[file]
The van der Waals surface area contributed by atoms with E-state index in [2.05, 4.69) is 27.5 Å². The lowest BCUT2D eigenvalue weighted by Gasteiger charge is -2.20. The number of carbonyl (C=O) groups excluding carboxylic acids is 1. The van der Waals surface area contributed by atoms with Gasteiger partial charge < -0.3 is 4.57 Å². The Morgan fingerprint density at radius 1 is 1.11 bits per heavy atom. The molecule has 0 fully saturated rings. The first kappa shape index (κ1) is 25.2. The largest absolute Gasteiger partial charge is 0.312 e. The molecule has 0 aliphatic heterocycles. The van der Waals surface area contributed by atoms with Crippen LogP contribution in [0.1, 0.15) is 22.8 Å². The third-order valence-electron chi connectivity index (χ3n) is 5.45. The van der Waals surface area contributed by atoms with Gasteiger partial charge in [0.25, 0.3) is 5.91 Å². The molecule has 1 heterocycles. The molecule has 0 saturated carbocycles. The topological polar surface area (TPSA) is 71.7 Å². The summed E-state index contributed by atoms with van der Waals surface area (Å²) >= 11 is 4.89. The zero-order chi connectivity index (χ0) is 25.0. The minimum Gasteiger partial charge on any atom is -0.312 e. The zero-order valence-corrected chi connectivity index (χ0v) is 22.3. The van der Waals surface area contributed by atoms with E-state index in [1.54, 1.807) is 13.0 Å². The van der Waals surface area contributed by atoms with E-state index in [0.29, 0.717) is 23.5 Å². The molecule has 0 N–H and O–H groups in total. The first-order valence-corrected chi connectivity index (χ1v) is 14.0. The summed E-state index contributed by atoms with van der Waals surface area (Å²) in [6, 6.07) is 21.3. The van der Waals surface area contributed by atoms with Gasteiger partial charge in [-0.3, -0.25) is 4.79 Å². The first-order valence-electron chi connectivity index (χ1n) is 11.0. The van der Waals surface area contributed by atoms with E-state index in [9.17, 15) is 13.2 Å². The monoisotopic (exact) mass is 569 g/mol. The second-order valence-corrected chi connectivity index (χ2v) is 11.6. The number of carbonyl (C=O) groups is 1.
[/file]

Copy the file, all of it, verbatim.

The van der Waals surface area contributed by atoms with E-state index in [2.05, 4.69) is 27.5 Å². The lowest BCUT2D eigenvalue weighted by Gasteiger charge is -2.20. The number of carbonyl (C=O) groups excluding carboxylic acids is 1. The van der Waals surface area contributed by atoms with Gasteiger partial charge < -0.3 is 4.57 Å². The Morgan fingerprint density at radius 1 is 1.11 bits per heavy atom. The molecule has 0 fully saturated rings. The first kappa shape index (κ1) is 25.2. The largest absolute Gasteiger partial charge is 0.312 e. The molecule has 0 aliphatic heterocycles. The van der Waals surface area contributed by atoms with Crippen LogP contribution in [0.1, 0.15) is 22.8 Å². The third-order valence-electron chi connectivity index (χ3n) is 5.45. The van der Waals surface area contributed by atoms with Gasteiger partial charge in [0.25, 0.3) is 5.91 Å². The molecule has 1 heterocycles. The molecule has 0 saturated carbocycles. The topological polar surface area (TPSA) is 71.7 Å². The summed E-state index contributed by atoms with van der Waals surface area (Å²) >= 11 is 4.89. The zero-order chi connectivity index (χ0) is 25.0. The minimum Gasteiger partial charge on any atom is -0.312 e. The zero-order valence-corrected chi connectivity index (χ0v) is 22.3. The van der Waals surface area contributed by atoms with E-state index in [1.54, 1.807) is 13.0 Å². The van der Waals surface area contributed by atoms with E-state index in [0.29, 0.717) is 23.5 Å². The molecule has 0 N–H and O–H groups in total. The first-order valence-corrected chi connectivity index (χ1v) is 14.0. The summed E-state index contributed by atoms with van der Waals surface area (Å²) in [6, 6.07) is 21.3. The van der Waals surface area contributed by atoms with Gasteiger partial charge in [-0.3, -0.25) is 4.79 Å². The first-order valence-electron chi connectivity index (χ1n) is 11.0. The van der Waals surface area contributed by atoms with E-state index in [9.17, 15) is 13.2 Å². The monoisotopic (exact) mass is 569 g/mol. The second-order valence-corrected chi connectivity index (χ2v) is 11.6. The number of carbonyl (C=O) groups is 1.